In a Final Insult to Homebuyers,|California Loads the Dice for Banks

SAN FRANCISCO (CN) – A California law that threatens attorneys with a $10,000 fine and up to year in jail if they charge clients in advance for negotiating mortgage loan modifications prohibits most borrowers from hiring a lawyer to represent them against the powerful banks, a homebuyer claims in Federal Court. He adds: “The State of California imposes no similar restriction on the ability of a bank to hire a team of attorneys.”




     Solano County resident Christopher Duenas says that California Senate Bill 94, which Gov. Arnold Schwarzenegger signed into law in 2009, violates his rights to free speech, due process and equal protection by barring attorneys from accepting an advance fee for representing him in loan modifications and foreclosure negotiations.
     “The State of California has made it a crime punishable by one year in jail, a fine of $10,000 and professional discipline for an attorney to represent a borrower in a dispute with a bank regarding a ‘loan modification or other form of mortgage forbearance,'” the complaint states. “The State of California imposes no similar restriction on the ability of a bank to hire a team of attorneys.”
     Duenas says that the bill, which was intended to stop loan modification consultants and real estate agents from charging advance fees, was enacted after Schwarzenegger pressured lawmakers to add attorneys to the list.
     “Gov. Schwarzenegger’s pressure on state legislators resulted from intense lobbying by several groups, including the banking industry, which feared that attorney representation of borrowers would prevent banks from having absolute control over their legal relationship with the borrower and the consequences of that relationship,” the complaint states.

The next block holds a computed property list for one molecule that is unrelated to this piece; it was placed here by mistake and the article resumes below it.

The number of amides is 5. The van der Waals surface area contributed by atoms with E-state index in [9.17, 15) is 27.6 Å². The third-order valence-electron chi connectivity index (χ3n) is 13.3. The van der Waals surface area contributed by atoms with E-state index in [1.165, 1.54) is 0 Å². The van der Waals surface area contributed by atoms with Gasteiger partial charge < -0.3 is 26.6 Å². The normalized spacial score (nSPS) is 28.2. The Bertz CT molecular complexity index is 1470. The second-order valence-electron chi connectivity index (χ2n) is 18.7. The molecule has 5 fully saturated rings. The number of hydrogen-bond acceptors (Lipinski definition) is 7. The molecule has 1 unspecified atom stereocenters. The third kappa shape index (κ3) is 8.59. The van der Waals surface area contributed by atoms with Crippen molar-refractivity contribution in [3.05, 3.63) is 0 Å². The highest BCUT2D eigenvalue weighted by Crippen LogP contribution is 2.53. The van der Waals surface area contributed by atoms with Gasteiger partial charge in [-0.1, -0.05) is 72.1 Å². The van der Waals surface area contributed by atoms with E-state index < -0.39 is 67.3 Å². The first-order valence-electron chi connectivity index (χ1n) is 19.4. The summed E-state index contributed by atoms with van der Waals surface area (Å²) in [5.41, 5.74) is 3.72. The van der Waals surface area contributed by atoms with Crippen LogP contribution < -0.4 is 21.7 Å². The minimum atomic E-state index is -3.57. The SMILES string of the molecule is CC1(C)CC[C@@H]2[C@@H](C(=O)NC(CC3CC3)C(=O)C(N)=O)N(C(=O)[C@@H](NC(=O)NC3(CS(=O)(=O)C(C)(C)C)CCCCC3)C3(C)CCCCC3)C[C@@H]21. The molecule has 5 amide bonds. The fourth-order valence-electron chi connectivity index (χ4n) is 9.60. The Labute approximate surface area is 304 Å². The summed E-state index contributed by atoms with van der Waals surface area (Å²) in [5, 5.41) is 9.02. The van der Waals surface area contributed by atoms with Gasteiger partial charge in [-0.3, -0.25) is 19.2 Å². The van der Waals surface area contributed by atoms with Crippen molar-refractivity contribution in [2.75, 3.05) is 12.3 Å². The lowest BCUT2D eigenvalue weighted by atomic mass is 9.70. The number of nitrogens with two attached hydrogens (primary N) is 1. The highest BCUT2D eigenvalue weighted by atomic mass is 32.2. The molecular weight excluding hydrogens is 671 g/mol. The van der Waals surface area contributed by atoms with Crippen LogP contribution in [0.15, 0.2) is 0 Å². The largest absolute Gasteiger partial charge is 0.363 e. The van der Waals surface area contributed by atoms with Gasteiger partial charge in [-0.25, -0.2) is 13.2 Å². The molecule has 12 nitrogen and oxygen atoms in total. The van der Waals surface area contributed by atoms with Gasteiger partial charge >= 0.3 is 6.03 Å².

Since the bill became law, lawyers have refused to represent borrowers, fearing sanctions and jail time, the Duenas says. While borrowers may seek pro bono or deferred-payment legal assistance, this puts them at a disadvantage in negotiations with banks.
     “The intended consequence is to chill free speech and to make reputable attorneys fear representing borrowers,” the complaint states. “It is true that borrowers can attempt to find attorneys to represent them at no charge, or attorneys who agree to forego billing for fees earned for one to two years. But there is not a sufficient pool of such free legal assistance to serve the number of borrowers facing complex battles with their lenders. And if borrowers are forced to rely on volunteer legal assistance, the State of California should also have prohibited attorneys from representing banks on a fee-paying basis, and instead required the banks to seek exclusively volunteer legal assistance.”
     Duenas seeks declaratory judgment stating that the law infringes on his ability to hire an attorney, in violation of the First and Fourteenth Amendments.
     He wants a preliminary and a permanent injunction barring enforcement of SB 94.
     “Plaintiff seeks to have the same right that his adversary the bank has, which is to hire the attorney of his choice to provide advice and counsel and to represent him in his decisions regarding his mortgage and in his negotiations with his bank,” Duenas says.
     He is represented by Sean Olender with Olender Pham of San Jose.

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